Florence Foster Jenkins
Why is bad singing so funny? Why do missed high notes induce such hilarity? Is it all vaudeville or a case of Schadenfreude? Curiously, we have two new films about the egregious soprano par excellence, Florence Foster Jenkins (whose awful recordings are legendary and who died soon after giving a disastrous recital in Carnegie Hall in 1944). The first – Marguerite, directed by Xavier Ziannoli – is screening during the current French Film Festival, and it is not to be missed. Arts Update hasn't laughed so hard since it read public defences of Tony Abbott's intervention in the Prime Minister's Literary Awards in 2014. Catherin Frot deserved her César Award for Best Actress as the Jenkins-like singer manqué Marguerite Dumont.
Next up is Stephen Frears's much-anticipated Florence Foster Jenkins (Entertainment One, May 5 release), with Meryl Streep as Jenkins. Arts Update regular Ian Dickson will review the new film.
Lucia di Melbourne
Like Meryl Streep, Jessica Pratt really can sing. After making her Australian début as Violetta in 2014, and after a brilliant performance as Elvira in Victorian Opera's concert version of Bellini's I Puritani, Pratt returns to the company in Cameron Menzies' production of Donizetti's masterpiece Lucia di Lammermoor. Jessica Pratt – one of only three Australian singers to perform the role at La Scala (with Nellie Melba and Joan Sutherland) – has performed in countless productions of Lucia (here she is singing 'the Mad Scene' in Treviso in September 2014), but this will be first time she has sung the role in Australia. It is a coup for Victorian Opera, as Pratt is in much demand throughout the world (she makes her Metropolitan Opera début in December, as the Queen of the Night). Pratt will be joined by baritone José Carbo as Enrico and tenor Carlos E. Bárcenas as Lucia's lover, Edgardo. The season opens on 12 April and runs to 21 April.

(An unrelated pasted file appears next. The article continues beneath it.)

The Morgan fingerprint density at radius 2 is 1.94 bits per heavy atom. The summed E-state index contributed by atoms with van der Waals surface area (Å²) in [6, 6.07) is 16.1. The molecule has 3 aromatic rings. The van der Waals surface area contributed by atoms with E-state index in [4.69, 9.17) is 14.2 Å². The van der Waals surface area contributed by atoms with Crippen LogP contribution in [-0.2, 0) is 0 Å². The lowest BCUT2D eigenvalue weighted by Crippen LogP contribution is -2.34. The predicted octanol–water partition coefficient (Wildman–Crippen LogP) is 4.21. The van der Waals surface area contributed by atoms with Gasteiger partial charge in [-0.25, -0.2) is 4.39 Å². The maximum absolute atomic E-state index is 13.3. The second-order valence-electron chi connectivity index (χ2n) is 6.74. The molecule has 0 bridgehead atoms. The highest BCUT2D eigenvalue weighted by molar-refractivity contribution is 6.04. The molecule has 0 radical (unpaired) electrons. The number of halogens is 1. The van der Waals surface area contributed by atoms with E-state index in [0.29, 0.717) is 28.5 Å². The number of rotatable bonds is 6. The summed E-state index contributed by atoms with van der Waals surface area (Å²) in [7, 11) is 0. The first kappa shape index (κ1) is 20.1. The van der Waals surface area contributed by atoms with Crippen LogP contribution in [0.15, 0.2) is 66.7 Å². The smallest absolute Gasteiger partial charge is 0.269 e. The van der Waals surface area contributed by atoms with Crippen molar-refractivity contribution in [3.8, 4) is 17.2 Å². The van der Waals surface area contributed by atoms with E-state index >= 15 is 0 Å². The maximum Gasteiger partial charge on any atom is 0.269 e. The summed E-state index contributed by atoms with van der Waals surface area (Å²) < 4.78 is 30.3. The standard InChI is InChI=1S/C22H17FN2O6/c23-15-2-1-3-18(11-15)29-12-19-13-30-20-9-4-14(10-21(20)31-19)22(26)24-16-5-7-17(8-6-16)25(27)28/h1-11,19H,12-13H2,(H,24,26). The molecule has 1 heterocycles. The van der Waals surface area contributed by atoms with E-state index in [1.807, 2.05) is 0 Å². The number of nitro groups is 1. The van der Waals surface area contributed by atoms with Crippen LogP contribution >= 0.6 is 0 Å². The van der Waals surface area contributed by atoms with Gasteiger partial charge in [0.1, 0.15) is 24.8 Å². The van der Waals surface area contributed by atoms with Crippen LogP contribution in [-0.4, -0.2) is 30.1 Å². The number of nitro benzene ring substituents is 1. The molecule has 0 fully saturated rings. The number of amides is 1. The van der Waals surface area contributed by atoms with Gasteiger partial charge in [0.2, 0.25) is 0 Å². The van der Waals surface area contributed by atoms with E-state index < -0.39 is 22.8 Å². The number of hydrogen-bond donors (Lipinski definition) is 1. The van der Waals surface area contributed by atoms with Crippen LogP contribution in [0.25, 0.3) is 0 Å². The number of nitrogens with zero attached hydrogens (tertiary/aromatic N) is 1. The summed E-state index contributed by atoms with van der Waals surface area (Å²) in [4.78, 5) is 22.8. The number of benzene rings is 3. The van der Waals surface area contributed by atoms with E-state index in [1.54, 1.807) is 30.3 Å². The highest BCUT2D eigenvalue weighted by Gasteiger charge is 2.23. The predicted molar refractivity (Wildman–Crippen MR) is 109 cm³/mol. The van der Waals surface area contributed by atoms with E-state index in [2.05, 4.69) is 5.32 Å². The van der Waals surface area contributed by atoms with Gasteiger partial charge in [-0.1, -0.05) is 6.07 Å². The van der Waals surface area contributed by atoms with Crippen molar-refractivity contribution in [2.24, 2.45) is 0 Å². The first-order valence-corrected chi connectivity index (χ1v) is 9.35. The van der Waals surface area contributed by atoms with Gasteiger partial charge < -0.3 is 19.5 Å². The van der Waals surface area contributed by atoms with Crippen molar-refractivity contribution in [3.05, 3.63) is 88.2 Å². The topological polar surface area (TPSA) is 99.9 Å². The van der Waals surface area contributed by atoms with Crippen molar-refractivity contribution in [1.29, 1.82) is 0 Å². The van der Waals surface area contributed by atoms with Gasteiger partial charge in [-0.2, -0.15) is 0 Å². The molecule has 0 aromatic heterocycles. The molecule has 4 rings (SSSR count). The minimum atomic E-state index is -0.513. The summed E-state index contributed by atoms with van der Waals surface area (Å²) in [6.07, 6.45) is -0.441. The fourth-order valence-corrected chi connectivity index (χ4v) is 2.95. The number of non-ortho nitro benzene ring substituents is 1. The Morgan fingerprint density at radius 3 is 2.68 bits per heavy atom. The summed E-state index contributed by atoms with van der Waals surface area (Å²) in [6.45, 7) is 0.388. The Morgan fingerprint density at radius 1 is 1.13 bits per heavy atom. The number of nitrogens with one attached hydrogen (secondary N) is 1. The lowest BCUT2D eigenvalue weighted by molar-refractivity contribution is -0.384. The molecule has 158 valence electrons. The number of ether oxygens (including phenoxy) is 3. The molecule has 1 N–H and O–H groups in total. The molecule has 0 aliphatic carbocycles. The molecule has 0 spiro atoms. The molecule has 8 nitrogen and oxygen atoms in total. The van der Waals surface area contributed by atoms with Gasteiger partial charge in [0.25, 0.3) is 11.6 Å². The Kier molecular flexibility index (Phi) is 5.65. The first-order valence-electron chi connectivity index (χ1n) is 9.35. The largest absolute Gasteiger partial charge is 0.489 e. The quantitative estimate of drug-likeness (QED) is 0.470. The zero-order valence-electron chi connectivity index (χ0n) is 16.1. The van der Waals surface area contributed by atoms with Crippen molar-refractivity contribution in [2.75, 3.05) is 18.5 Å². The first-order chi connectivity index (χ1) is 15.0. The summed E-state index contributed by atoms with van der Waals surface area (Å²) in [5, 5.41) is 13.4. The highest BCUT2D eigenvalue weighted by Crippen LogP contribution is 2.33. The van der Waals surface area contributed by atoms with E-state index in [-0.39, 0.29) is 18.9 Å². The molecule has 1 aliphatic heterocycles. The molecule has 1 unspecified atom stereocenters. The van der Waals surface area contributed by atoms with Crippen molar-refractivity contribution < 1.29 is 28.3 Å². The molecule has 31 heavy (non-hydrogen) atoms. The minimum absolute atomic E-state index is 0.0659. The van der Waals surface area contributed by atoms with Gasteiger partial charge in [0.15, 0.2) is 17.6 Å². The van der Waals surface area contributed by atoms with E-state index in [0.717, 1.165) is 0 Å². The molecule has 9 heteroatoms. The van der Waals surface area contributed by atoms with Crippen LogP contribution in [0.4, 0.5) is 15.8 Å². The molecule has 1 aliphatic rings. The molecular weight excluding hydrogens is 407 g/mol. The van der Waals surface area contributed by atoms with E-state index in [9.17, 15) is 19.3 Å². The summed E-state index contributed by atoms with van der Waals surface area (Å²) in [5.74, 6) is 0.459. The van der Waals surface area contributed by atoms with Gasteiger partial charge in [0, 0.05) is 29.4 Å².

Distinguished British pianist Stephen Hough returns to Australia for a national tour with Musica Viva (14 April to 2 May). Hough's programs are always highly individual, and this one is no different. It includes works by Schubert, Franck, and Liszt – but also one of Hough's own compositions: Piano Sonata III (Trinitas), which was jointly commissioned by a magazine no less – the Catholic magazine The Tablet – and the Barbican Centre in London. Hough, whose father was born here, holds Australian citizenship. Commenting on his forthcoming tour, he said: 'I love going to Australia. I love the quality of the light and space – not just geographical, but also artistic. The traditions there are much less lengthy and "stuck". There is room to feel that you can bring this music and it's fresh and new.'